This isn’t necessarily the fault of the campaigns themselves, but it would be nice for Kickstarter to offer options to only accept gifts up to a certain amount, so funding doesn’t have to spiral into something that becomes too big. This may seem counter intuitive, but especially for projects that have a set plan, sometimes you don’t need to have infinite stretch goals.

Deadline Extended … Forever

Games very frequently don’t meet the deadlines they originally set out to meet, and that’s perfectly fine. It’s understandable for projects to face delays for any number of reasons. As long as you can explain that to your backers, there isn’t necessarily a problem. The problem comes if either you don’t explain it properly, or if those deadlines seems to go on forever with no end in sight. Many Kickstarters have, to try to quell this, started releasing their products in episodes or segments. Again, to make sure there is at least some finished product to give to their backers. Others go into Early Access, but then they linger there for years and seem to continuously add new features that weren’t necessarily a part of the original campaign, but never smooth out the game as a whole. Sometimes these projects, in their quest to continually add new things to the project, begin charging for DLC or the Early Access title itself, to keep the money flowing. Not all projects ask for what they truly need, so this is sometimes acceptable. But if this happens on a project that received well over what they asked for, or who announced they had some kind of sponsorship or investment, that could signify bigger issues in development. 

Not every Kickstarter is going to succeed, and funding is really only one part of that. Obviously if a Kickstarted project doesn’t get enough funding, it will fail. But sometimes even a campaign that was wildly successful in the fundraising portion will doom itself later on. The difference is, while no one will blame a campaign for not getting all the money it needs, plenty of people will be looking to place blame if a fully funded project never delivers. If you’re transparent and professional, then even if the project doesn’t succeed, you’ll still be better off in terms of your reputation with the community. Don’t take advantage of that good faith. The Dead Linger and Star Citizen, as well as many highly expensive and ambitious projects, have had this problem. You can’t spend forever in early access, or alpha (unless that’s all you promised). But if you ever promised a full game, then eventually you have to regroup and ensure that full game is created. 


Kindra Pring

Staff Writer

Teacher’s aid by day. Gamer by night. And by day, because I play my DS on my lunch break. Ask me about how bad my aim is.



  • Rafael

    We are slowly learning that the people that cant get funding via traditional means, are not qualified to be funded. They have business flaws or personality flaws.

  • cptk

    I think software projects fail because the expensive part is the creation of the software and the cheap part is distribution.

    Hardware the reverse. Most hardware projects have a working prototype and need funds to push it through mass production. There are normally some issues with the design to tweak in order to be affordably produced but it is a well understood problem which a logistical partner would resolve.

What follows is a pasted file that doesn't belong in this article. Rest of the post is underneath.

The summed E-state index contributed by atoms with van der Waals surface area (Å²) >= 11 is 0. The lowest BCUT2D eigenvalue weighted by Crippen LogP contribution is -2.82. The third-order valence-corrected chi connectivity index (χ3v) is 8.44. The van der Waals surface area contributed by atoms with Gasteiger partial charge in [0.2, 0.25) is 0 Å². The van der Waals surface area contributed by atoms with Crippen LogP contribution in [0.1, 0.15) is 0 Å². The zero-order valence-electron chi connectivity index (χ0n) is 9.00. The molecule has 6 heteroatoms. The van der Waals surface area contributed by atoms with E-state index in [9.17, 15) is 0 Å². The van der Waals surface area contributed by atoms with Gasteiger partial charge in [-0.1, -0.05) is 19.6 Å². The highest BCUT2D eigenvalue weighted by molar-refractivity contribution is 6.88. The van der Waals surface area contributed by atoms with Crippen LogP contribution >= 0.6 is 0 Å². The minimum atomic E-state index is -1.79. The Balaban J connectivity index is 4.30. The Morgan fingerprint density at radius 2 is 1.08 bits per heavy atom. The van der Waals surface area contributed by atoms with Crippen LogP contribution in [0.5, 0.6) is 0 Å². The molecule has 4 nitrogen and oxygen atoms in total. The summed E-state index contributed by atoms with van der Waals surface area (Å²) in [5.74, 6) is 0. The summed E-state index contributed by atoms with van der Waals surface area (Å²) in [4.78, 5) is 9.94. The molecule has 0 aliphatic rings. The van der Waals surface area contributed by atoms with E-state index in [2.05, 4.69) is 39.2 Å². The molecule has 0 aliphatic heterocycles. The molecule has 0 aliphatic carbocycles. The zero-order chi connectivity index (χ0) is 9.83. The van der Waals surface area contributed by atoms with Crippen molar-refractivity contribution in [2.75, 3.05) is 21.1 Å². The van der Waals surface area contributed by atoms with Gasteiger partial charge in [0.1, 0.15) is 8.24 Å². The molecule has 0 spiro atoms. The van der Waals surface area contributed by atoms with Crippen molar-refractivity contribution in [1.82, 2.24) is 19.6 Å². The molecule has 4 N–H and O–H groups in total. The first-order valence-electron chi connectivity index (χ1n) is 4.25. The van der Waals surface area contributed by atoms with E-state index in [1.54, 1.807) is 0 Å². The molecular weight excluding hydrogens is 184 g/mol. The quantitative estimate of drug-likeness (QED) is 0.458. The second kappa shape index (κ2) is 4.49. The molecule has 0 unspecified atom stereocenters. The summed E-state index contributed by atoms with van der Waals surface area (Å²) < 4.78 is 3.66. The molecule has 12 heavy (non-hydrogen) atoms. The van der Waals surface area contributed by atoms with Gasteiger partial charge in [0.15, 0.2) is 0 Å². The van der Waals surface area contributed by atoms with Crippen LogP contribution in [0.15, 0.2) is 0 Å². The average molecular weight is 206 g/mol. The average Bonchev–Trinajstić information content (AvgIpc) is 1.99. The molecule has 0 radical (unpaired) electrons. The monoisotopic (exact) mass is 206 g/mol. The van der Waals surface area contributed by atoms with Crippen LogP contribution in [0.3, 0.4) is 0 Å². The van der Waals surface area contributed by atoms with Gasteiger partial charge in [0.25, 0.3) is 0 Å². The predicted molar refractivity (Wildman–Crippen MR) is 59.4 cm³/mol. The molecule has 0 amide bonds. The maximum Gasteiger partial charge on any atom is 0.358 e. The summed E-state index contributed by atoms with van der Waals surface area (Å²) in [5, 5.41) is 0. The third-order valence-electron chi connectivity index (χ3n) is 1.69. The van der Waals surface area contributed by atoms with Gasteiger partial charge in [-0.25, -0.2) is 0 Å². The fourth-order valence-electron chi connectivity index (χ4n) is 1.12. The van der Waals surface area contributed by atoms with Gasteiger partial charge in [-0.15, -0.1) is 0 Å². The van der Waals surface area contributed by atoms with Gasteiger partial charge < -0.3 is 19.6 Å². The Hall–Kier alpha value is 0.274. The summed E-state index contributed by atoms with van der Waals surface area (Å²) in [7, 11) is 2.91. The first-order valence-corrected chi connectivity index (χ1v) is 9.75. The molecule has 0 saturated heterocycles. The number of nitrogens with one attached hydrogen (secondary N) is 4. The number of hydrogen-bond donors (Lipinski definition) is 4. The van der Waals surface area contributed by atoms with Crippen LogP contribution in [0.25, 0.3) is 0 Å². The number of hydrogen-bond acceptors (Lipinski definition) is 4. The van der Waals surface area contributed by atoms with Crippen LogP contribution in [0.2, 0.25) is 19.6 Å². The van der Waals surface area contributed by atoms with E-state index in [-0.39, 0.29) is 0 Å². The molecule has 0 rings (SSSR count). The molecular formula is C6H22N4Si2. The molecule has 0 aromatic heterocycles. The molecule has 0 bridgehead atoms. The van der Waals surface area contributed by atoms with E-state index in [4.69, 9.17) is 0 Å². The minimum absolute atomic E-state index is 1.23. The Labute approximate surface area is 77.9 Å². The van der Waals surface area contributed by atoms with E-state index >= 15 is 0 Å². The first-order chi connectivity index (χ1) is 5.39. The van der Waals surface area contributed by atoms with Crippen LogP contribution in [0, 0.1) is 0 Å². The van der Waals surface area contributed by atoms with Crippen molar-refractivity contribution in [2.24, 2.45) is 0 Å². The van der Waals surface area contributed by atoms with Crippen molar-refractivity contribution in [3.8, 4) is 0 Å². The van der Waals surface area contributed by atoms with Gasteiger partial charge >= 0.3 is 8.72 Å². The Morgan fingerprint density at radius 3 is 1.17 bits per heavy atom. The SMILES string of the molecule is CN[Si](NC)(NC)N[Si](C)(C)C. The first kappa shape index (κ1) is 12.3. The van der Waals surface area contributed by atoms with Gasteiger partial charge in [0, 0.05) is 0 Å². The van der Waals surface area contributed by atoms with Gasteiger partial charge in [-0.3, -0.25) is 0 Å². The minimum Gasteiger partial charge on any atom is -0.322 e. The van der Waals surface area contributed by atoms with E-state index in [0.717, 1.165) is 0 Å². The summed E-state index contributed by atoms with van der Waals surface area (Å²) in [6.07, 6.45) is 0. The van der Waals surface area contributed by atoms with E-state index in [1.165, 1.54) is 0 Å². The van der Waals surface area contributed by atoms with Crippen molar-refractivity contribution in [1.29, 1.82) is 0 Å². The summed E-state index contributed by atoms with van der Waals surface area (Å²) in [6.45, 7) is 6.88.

• hurin

    I think what is needed is stronger backer protection. In the case of Mighty Nr 9 one benefit that was promised to backers was forum access. But then when the community manager decided to kick people of the forums they found it difficult to get their money back.

    I am not saying backers should be allowed to post gore and scat on a company’s forum no matter how much money they donated, but just because backers will find it cost prohibitive to hire a lawyer and sue the company for breach of contract, should not mean they are entitled to less protection than a professional investor.

  • GGBigRedDaddy

    Personally I believe crowd funded video games would benefit from backers having more teeth. On large projects say $500,000+ money could be put into an account under backer control. The account would pay an agreed upon monthly budget and when goals weren’t met backers could vote to cancel the project and the developer would have a chance to explain. I imagine that would cut out some of the problems. Of course this would need to be figured out in detail how to make this work along with many options for special cases including additional raising of money.

    Having a standardized method to keep backers updated would be great too. Communication with a full project status update is mandatory every quarter for example or it goes to a vote to cancel funding. I just imagine backers having true voting power throughout the life of the project would help keep things on track. This would still give the developer a lot of freedom they may not have with a traditional publisher but give it some needed boundaries.

  • BeakieHelmet

    Star Citizen’s doing fine though. Said critics were completely wrong about the Citizencon presentation, outside sources double checked the funding estimates and estimate they have another year of funding, and Derek Smart is a crazy person that’s been after Chris Roberts for literal decades.

  • KindraPring

    Everyone has their biases in that situation, but it’s impossible to look at Star Citizen and say “absolutely everything is completely fine and perfect and nothing is wrong”. Maybe I should have included “Don’t be afraid to admit your mistakes” on this list.

  • BeakieHelmet

    How is it impossible? The only things to the contrary are the words of disgruntled ex-employees and the infamous Derek Smart’s personal beef.